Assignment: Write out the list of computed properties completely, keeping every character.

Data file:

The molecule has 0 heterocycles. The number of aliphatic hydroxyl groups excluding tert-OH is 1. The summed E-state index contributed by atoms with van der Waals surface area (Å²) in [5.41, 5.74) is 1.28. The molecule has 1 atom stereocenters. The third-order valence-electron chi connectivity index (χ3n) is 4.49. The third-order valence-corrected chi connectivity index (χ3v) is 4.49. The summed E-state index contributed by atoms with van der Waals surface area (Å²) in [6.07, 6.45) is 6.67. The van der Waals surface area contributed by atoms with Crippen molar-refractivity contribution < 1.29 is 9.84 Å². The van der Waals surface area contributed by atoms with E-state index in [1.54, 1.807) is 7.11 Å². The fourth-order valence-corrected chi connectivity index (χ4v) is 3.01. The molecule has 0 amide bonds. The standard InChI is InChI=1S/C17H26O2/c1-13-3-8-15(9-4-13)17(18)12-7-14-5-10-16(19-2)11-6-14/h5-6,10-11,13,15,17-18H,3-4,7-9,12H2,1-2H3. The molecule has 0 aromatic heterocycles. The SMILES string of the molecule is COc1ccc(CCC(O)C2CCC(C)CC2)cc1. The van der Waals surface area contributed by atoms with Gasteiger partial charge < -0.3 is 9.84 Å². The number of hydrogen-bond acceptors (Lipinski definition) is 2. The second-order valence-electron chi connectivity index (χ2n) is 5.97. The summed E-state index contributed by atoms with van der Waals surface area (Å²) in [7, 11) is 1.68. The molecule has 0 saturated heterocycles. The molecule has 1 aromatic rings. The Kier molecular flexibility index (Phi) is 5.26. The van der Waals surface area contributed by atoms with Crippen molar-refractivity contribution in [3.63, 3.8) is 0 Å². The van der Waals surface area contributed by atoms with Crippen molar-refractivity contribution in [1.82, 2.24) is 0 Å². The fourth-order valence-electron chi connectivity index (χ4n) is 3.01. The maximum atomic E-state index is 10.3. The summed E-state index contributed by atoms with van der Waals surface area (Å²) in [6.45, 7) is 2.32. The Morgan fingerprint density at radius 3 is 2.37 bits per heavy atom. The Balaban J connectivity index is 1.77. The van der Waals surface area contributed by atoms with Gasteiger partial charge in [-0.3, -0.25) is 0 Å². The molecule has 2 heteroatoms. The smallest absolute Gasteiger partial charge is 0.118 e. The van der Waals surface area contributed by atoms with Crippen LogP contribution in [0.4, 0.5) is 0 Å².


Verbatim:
The molecule has 0 heterocycles. The number of aliphatic hydroxyl groups excluding tert-OH is 1. The summed E-state index contributed by atoms with van der Waals surface area (Å²) in [5.41, 5.74) is 1.28. The molecule has 1 atom stereocenters. The third-order valence-electron chi connectivity index (χ3n) is 4.49. The third-order valence-corrected chi connectivity index (χ3v) is 4.49. The summed E-state index contributed by atoms with van der Waals surface area (Å²) in [6.07, 6.45) is 6.67. The van der Waals surface area contributed by atoms with Crippen molar-refractivity contribution < 1.29 is 9.84 Å². The van der Waals surface area contributed by atoms with E-state index in [1.54, 1.807) is 7.11 Å². The fourth-order valence-corrected chi connectivity index (χ4v) is 3.01. The molecule has 0 amide bonds. The standard InChI is InChI=1S/C17H26O2/c1-13-3-8-15(9-4-13)17(18)12-7-14-5-10-16(19-2)11-6-14/h5-6,10-11,13,15,17-18H,3-4,7-9,12H2,1-2H3. The molecule has 0 aromatic heterocycles. The SMILES string of the molecule is COc1ccc(CCC(O)C2CCC(C)CC2)cc1. The van der Waals surface area contributed by atoms with Gasteiger partial charge < -0.3 is 9.84 Å². The number of hydrogen-bond acceptors (Lipinski definition) is 2. The second-order valence-electron chi connectivity index (χ2n) is 5.97. The summed E-state index contributed by atoms with van der Waals surface area (Å²) in [7, 11) is 1.68. The molecule has 0 saturated heterocycles. The molecule has 1 aromatic rings. The Kier molecular flexibility index (Phi) is 5.26. The van der Waals surface area contributed by atoms with Crippen molar-refractivity contribution in [3.63, 3.8) is 0 Å². The van der Waals surface area contributed by atoms with Crippen molar-refractivity contribution in [1.82, 2.24) is 0 Å². The fourth-order valence-electron chi connectivity index (χ4n) is 3.01. The maximum atomic E-state index is 10.3. The summed E-state index contributed by atoms with van der Waals surface area (Å²) in [6.45, 7) is 2.32. The Morgan fingerprint density at radius 3 is 2.37 bits per heavy atom. The Balaban J connectivity index is 1.77. The van der Waals surface area contributed by atoms with Gasteiger partial charge in [-0.3, -0.25) is 0 Å². The molecule has 2 heteroatoms. The smallest absolute Gasteiger partial charge is 0.118 e. The van der Waals surface area contributed by atoms with Crippen LogP contribution in [0.4, 0.5) is 0 Å².